By Chad Edmondson
Legionella. It is a potentially fatal bacterium that for the most part has managed to fly under the radar of the general public since it was first determined as the cause of Legionnaires’ disease in the 1970s. Despite the fact that there are well-known techniques to prevent the growth of the causative bacteria, legionellosis (commonly known as Legionnaires’ disease) has taken the lives of well over 100,000 people in the U.S. alone. Furthermore, reported cases of the bacteria has risen 217 percent in just the last decade, according to the Centers for Disease Control and Prevention.
What is Legionella?
There are over 50 known species of Legionella, a common aquatic bacterium. The most worrisome of these is Legionella pneumonia, the species associated with the vast majority of legionellosis cases. Legionellosis or Legionnaire’s disease is an acute bacterial infection of the lower respiratory tract and is accompanied by pneumonia.
Legionella can be found in both natural and man-made water systems, including hot tubs, cooling towers, hot water tanks, and plumbing systems. The bacterium was originally identified in 1976 when a large number of people attending a Legionnaires’ convention in Philadelphia became ill (hence the naming of the disease), but documented cases of the disease date back to 1947.
The symptoms of Legionnaires’ disease are similar to pneumonia. It is contracted through inhalation (not person-to-person contact), which makes aerosolized water a frequent culprit. There is no vaccine, but antibiotics can be used to treat the infection.
What HVAC and Plumbing Professionals Should Know
If Legionella prevention isn’t on the radar of HVAC and plumbing professionals, it should be – especially now.
An article in last month’s Plumbing Engineer magazine clarifies the relevance of understanding Legionella when it comes to designing energy efficient plumbing systems. In the article, Scott Baron, a Plumbing Engineer and a registered Professional Engineer in Chicago, identifies a potential conflict between ASHRAE 90.1 energy efficiency requirements and the best prevention practices against Legionella.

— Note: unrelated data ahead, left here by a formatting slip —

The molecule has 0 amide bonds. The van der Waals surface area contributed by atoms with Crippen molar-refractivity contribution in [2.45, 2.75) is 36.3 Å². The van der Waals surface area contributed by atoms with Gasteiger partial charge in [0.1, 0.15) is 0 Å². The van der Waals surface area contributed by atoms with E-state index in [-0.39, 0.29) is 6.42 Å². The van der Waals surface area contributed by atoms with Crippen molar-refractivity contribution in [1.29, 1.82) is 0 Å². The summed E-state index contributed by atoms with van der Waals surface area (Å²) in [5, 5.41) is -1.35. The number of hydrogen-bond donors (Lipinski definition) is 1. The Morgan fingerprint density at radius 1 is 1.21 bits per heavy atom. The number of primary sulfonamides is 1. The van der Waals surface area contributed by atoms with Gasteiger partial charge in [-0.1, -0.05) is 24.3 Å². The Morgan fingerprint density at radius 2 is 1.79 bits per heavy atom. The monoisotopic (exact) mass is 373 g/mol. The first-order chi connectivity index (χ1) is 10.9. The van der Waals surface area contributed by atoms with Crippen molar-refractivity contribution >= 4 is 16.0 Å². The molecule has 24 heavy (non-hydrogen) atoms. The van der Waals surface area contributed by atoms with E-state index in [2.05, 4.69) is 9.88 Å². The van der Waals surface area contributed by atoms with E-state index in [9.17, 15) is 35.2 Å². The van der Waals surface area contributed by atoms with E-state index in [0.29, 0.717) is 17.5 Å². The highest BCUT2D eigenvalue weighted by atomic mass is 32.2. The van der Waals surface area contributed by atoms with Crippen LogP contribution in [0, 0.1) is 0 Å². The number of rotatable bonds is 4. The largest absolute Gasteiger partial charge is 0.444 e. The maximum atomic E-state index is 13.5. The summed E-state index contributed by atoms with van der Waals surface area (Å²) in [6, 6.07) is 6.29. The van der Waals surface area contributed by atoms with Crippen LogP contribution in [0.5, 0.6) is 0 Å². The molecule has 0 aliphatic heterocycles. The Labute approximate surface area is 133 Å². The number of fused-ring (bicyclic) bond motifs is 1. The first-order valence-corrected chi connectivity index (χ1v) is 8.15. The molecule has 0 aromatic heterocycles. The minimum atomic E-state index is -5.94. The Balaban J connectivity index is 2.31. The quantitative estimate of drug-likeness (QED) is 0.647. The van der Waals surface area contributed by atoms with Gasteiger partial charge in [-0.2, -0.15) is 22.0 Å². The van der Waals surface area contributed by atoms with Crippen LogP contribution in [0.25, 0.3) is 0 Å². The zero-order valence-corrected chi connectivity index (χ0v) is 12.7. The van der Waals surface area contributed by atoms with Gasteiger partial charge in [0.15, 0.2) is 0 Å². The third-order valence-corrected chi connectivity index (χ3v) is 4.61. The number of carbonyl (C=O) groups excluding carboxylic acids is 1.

ASHRAE 90.1 mandates that domestic hot water systems have adjustable temperature controls that can be turned down to 120°F or lower. While this is a useful energy savings measure, Baron explains that this practice could also lead to more favorable conditions for Legionella to survive. Specifically, if hot water pump recirculation is timed out for any length of time in a turndown design, it could lead to water stagnation in part of the piping, increasing the risk of Legionella growth, and thus its associated risks. Legionella can survive in up to 122°F water – and even above that in certain conditions that allow for its protection.
ASHRAE Standard 188
Perhaps in response to some of these concerns, ASHRAE has initiated a new standard of practice for facility managers/owners to prevent Legionellosis associated with building water systems. Standard 188 aims to reduce the risk of legionellosis thru specific measures that identify and subsequently address the risk of Legionella. The standard is modeled on the principles of Hazard Analysis and Critical Control Point (HACCP) plans, which have been widely used to prevent disease from infectious organisms transmitted from food and water.
While the Standard 188 will require facility managers/owners to formally take responsibility for controlling Legionella in their building water systems, it is likely to take a while longer for it to go into effect. Even though development of the standard began in 2006, a 4th draft is still currently in review. With any luck, it may be officially published in 2015.
Stay tuned for more on ASHRAE Standard 188 and preventive measures for Legionella in hot water systems in upcoming blogs.